According to Robert L. Patten and Deborah A. Thomas, the interpolated tales in The Pickwick Papers provide moral exempla or cautionary fictions that, despite a certain air of improbability resulting from Dickens's use of coincidence and supernatural agents, serve to underscore the themes of the novel. In other words, they are not, as some critics have charged, merely extraneous padding intended to fill out the monthly 32-page parts. These stories in the original serial, not all of which are illustrated, are as follows:
- "The Stroller's Tale" (No. 2, May 1836) [illustration]
- "The Story of the Convict's Return" (No. 3, June 1836)
- "A Madman's Manuscript" (No. 4, July 1836)
- "The Bagman's Story" (No. 5, August 1836)
- "The Parish Clerk" (No. 6, September 1836)>
- "The Old Man's Tale about the Queer Client" (No. 8, November 1836) [illustration]
- "The Story of the Goblins Who Stole a Sexton" (No. 10, January 1837) [illustration]
- "The True Legend of Prince Bladud" (No. 13, April 1837)
- "The Story of the Bagman's Uncle" (No. 17, September 1837) [illustration]
The situation in Phiz's program of illustration for the Household Edition (1873-74) is somewhat different, since the expanded program of 57 woodcuts allowed Phiz to develop the following five additional illustrations for the interpolated tales, although he decided not to illustrate "The Stroller's Tale" of the alcoholic clown, one of Seymour's last illustrations, and surely one of the most "socially realistic" and depressing among the original forty-four engravings:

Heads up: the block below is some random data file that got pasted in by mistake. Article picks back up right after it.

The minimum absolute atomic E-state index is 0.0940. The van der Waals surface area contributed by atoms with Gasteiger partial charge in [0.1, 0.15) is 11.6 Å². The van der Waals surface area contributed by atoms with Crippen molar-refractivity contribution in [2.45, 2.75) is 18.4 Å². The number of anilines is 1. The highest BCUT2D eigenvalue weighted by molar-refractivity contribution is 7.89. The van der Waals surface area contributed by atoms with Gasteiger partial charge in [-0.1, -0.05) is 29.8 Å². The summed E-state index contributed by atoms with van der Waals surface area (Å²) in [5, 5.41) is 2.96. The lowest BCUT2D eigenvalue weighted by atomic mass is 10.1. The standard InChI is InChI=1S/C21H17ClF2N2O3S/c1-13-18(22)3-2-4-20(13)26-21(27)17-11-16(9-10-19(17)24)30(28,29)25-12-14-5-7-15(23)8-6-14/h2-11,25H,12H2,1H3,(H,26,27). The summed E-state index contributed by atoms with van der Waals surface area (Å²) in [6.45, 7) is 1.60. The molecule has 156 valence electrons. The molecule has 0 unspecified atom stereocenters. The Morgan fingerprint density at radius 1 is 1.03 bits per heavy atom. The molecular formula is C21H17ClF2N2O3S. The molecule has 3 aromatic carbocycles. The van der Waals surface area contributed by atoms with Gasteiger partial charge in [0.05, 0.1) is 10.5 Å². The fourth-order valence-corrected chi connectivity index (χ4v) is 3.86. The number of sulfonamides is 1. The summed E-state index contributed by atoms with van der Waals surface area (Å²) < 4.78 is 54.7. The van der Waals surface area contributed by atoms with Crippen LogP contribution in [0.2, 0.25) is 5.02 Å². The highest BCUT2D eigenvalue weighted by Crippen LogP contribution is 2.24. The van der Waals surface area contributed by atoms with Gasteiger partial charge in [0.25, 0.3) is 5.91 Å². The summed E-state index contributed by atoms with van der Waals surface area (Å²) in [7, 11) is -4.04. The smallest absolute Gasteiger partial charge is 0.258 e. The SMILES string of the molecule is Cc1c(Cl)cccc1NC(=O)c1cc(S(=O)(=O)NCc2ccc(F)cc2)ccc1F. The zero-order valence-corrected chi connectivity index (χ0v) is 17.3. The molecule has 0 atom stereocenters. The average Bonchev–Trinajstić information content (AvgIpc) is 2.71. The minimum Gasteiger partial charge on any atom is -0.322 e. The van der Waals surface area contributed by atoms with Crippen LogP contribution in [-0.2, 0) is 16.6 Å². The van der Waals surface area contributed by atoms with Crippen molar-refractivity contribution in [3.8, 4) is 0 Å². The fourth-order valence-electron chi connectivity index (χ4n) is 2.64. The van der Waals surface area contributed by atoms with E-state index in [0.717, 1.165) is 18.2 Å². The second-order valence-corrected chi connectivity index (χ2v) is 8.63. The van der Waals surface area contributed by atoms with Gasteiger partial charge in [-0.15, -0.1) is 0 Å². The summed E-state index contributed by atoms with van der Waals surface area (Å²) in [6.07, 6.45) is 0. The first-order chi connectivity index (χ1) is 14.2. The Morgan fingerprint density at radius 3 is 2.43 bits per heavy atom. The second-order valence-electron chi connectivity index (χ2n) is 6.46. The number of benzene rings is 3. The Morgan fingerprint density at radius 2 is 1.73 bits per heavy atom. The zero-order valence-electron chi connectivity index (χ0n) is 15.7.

- "The chair was an ugly old gentleman; and what was more, he was winking at Tom Smart" (ch. 14, "The Bagman's Tale")
- "Old Lobbs gave it one tug, and open it flew, disclosing Nathaniel Pipkin standing bolt upright inside, and shaking with apprehension from head to foot" (ch. 17, "The Parish Clerk. A Tale of True Love")
- "'Heyling!' said the old man wildly. 'My boy, Heyling, my dear boy, look, look!' Gasping for breath, the miserable father pointed to the spot where the young man was struggling for life" (ch. 21, "The Old Man's Tale about the Queer Client")
- "Seated on an upright tombstone, close to him, was a strange unearthly figure" (ch. 29, "The Story of the Goblins Who Stole a Sexton")
- "These attentions were directed, not towards him, but to a young lady, who just then appeared at the foot of the steps" (ch. 49, "The Story of the Bagman's Uncle.")
The last is a revision of the September 1837 engraving "The Ghostly Passengers in the Ghost of a Mail." However, even in the 1874 Household Edition, Phiz chose not to illustrate four of the nine interpolated tales, so that one must assume that either he felt that these five stories were particularly important or he regarded the other four as not sufficiently important to warrant pictorial accompaniment.
Dickens, Charles. Pickwick Papers. The Household Edition. London: Chapman and Hall, 1874; New York: Harpers and Brothers, 1874.
Patten, Robert L. "The Art of Pickwick's Interpolated Tales." ELH 34 (1967): 349-66.
Thomas, Deborah L. Dickens and The Short Story. Philadelphia: U. Pennsylvania Press, 1982.
Last modified 9 March 2012